Figure 1: Framework Overview. RGB-D videos are represented by a combination of flow and depth features. The proposed recurrent method AS (top) then selects activity-specific models which map to energy expenditure estimates. We compare this method to a direct mapping method DM and a manual estimate via lookup tables MET (bottom).

2 Related Work

Applying computer vision techniques to help with the diagnosis and management of health and wellbeing conditions has gained significant momentum over the last years. However, studies on energy expenditure using visual sensors have been relatively limited. Our work explores this field further and builds on several relevant subject areas in vision.

Feature Representation - The visual trace of human activity in video forms a spatio-temporal pattern. To extract relevant properties from this for the task at hand, one aims at compactly capturing this pattern and highlighting important aspects related to the properties of interest. Assuming that both body configuration and body motion [10] are relevant to infer calorific uptake, the pool of potential features is large - ranging from local interest point configurations [11], over holistic approaches like histograms of oriented gradients and histograms of motion information [12]

, to convolutional neural network features


Motion information in the first place could also be recovered in various ways, e.g. from RGB data using optical flow or from depth data using 4D surface normals [14]

. Whilst a composition of these features via concatenation of per-frame descriptors is straight forward, this approach suffers from the curse of dimensionality and unaffordable computational cost. Sliding window methods 


, on the other hand, can limit this by predicting current values only from nearby data within a temporal window. Further compaction may be achieved by converting large feature arrays into a single, smaller vector with a more tractable dimension count via, for instance, bags of visual words 

[16], Fisher vectors[17] or time series pooling [18]. In summary, the challenge of feature representation will require capturing visual aspects relevant to calorific expenditure, whilst limiting the dimensionality of the descriptor.

Figure 2: Ground truth example sequence. Raw per breath data (red) and smoothed COSMED-K4b2 calorimeter readings (blue) and sample colour images corresponding to the activities performed by the subject.

Activity Recognition - There exists a significant body of literature describing the inference of activities from 2D colour intensity imagery [19], RGB-D data [6], and skeleton-based data [20]. Knowledge about the type of activity undertaken has been shown to correlate with the calorific expenditure incurred [9]. In alignment with Figure 1, we will argue in this work that an explicit activity recognition step in the vision pipeline can, as an intermediate component, aid the visual estimate of energy uptake.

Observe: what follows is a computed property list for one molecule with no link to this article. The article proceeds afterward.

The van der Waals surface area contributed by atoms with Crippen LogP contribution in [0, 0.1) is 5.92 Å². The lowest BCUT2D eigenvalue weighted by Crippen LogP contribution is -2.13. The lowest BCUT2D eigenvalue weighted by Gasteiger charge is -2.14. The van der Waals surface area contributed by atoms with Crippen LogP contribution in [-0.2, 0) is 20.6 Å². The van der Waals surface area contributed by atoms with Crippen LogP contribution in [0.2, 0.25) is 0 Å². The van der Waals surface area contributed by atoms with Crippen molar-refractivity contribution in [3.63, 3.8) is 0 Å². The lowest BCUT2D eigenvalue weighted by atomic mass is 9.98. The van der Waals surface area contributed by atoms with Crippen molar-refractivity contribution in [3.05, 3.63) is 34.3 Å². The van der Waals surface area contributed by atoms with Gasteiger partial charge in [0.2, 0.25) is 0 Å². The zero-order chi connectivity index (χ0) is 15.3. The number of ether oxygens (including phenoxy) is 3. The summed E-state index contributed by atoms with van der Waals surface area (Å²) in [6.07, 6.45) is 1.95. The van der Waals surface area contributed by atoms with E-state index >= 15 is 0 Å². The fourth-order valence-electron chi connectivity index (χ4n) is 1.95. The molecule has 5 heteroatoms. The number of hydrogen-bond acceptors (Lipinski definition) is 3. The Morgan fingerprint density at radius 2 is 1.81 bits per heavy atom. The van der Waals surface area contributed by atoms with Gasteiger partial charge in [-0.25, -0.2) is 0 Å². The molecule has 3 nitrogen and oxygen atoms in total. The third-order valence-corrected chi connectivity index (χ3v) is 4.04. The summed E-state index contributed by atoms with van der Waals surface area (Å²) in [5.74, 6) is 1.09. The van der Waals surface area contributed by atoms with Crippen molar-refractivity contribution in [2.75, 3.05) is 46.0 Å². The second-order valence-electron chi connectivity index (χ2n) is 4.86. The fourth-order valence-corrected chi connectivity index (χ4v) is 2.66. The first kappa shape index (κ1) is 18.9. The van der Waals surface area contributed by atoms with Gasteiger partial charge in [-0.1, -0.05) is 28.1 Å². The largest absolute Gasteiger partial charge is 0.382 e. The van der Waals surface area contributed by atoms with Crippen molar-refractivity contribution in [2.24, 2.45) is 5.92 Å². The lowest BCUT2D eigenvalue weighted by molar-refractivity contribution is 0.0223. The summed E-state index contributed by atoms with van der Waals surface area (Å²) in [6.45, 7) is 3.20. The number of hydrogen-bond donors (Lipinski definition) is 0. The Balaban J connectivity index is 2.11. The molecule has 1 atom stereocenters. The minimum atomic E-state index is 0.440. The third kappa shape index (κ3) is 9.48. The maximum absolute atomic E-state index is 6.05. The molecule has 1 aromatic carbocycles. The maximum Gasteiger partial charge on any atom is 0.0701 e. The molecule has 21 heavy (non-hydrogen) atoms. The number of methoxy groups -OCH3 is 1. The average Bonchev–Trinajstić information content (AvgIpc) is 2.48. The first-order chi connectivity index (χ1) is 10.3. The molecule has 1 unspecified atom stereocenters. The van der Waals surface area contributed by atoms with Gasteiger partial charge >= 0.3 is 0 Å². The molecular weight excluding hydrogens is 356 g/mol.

Visual Energy Expenditure Estimation - 2D video has recently been used by Edgcomb and Vahid [21] coarsely to estimate daily energy expenditure. In their work a subject is segmented from the scene background. Changes in height and width of the subject’s motion bounding box, together with vertical and horizontal velocities and accelerations, are then used to estimate calorific uptake. Tsou and Wu [22] take this idea further and estimate calorie consumption using full 3D joint movements tracked as skeleton models by a Microsoft Kinect. Both of the above methods use wearable accelerometry as the target ground truth, which in fact does not provide an accurate benchmark; and skeleton data is commonly noisy and currently only operates reliably when the subject is facing the camera. This limits applicability in more complex visual settings as contained in the SPHERE-calorie dataset.

As outlined in the following section, our work attempts to remedy these shortcomings by using skeleton-independent, RGB-D based vision to estimate calorific expenditure against a standardised calorimetry sensor COSMED-K4b2 based on gas exchange (see Figure 2).

3 Proposed Method

We propose an activity-specific pipeline to estimate energy expenditure utilising both depth and motion features as input. Importantly, our setup as shown in Figure 1 is designed to reason about activities first, before estimating calorie expenditure via a set of models which are each separately trained for particular activities.

3.1 Features

We first simultaneously collect RGB and depth imagery using an Asus Xmotion. For each frame , appearance and motion features are extracted, with the latter being computed with respect to the previous frame (level 0). A set of temporal filters is then applied to form higher level motion features (level 1). We extract the features within the bounding box returned by the OpenNI SDK [23] person detector and tracker. To normalise the utilised image region due to varying heights of the subjects and their distance to the camera, the bounding box is scaled by fixing its longer side to pixels, a size recognised as optimal for human action recognition [24], while maintaining aspect ratio. The scaled bounding box is then centred in a

square box and horizontally padded.